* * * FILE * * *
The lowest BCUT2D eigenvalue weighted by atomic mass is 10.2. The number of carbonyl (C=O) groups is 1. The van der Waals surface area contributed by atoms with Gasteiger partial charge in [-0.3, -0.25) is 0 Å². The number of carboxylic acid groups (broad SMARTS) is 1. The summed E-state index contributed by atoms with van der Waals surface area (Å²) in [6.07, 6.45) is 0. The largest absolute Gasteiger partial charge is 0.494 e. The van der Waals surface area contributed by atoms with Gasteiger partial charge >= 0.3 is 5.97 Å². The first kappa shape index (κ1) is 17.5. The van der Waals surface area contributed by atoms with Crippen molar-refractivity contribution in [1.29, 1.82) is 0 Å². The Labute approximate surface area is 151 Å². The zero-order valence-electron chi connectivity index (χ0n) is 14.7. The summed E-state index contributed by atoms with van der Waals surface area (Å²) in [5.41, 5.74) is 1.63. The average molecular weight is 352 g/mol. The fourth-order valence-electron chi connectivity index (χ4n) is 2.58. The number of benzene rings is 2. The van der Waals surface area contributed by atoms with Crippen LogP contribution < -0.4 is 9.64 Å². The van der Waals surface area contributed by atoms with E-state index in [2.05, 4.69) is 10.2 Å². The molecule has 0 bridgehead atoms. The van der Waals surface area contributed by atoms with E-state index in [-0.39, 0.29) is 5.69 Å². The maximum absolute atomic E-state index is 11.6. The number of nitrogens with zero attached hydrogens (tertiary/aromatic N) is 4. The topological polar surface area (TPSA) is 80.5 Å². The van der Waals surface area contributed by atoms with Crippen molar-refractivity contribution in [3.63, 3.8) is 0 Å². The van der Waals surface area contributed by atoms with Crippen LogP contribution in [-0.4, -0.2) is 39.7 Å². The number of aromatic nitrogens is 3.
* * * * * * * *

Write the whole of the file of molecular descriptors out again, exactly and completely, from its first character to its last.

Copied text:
The lowest BCUT2D eigenvalue weighted by atomic mass is 10.2. The number of carbonyl (C=O) groups is 1. The van der Waals surface area contributed by atoms with Gasteiger partial charge in [-0.3, -0.25) is 0 Å². The number of carboxylic acid groups (broad SMARTS) is 1. The summed E-state index contributed by atoms with van der Waals surface area (Å²) in [6.07, 6.45) is 0. The largest absolute Gasteiger partial charge is 0.494 e. The van der Waals surface area contributed by atoms with Gasteiger partial charge >= 0.3 is 5.97 Å². The first kappa shape index (κ1) is 17.5. The van der Waals surface area contributed by atoms with Crippen molar-refractivity contribution in [1.29, 1.82) is 0 Å². The Labute approximate surface area is 151 Å². The zero-order valence-electron chi connectivity index (χ0n) is 14.7. The summed E-state index contributed by atoms with van der Waals surface area (Å²) in [5.41, 5.74) is 1.63. The average molecular weight is 352 g/mol. The fourth-order valence-electron chi connectivity index (χ4n) is 2.58. The number of benzene rings is 2. The van der Waals surface area contributed by atoms with Crippen LogP contribution < -0.4 is 9.64 Å². The van der Waals surface area contributed by atoms with E-state index in [2.05, 4.69) is 10.2 Å². The molecule has 0 bridgehead atoms. The van der Waals surface area contributed by atoms with E-state index in [-0.39, 0.29) is 5.69 Å². The maximum absolute atomic E-state index is 11.6. The number of nitrogens with zero attached hydrogens (tertiary/aromatic N) is 4. The topological polar surface area (TPSA) is 80.5 Å². The van der Waals surface area contributed by atoms with Crippen molar-refractivity contribution in [3.63, 3.8) is 0 Å². The van der Waals surface area contributed by atoms with Crippen LogP contribution in [-0.4, -0.2) is 39.7 Å². The number of aromatic nitrogens is 3.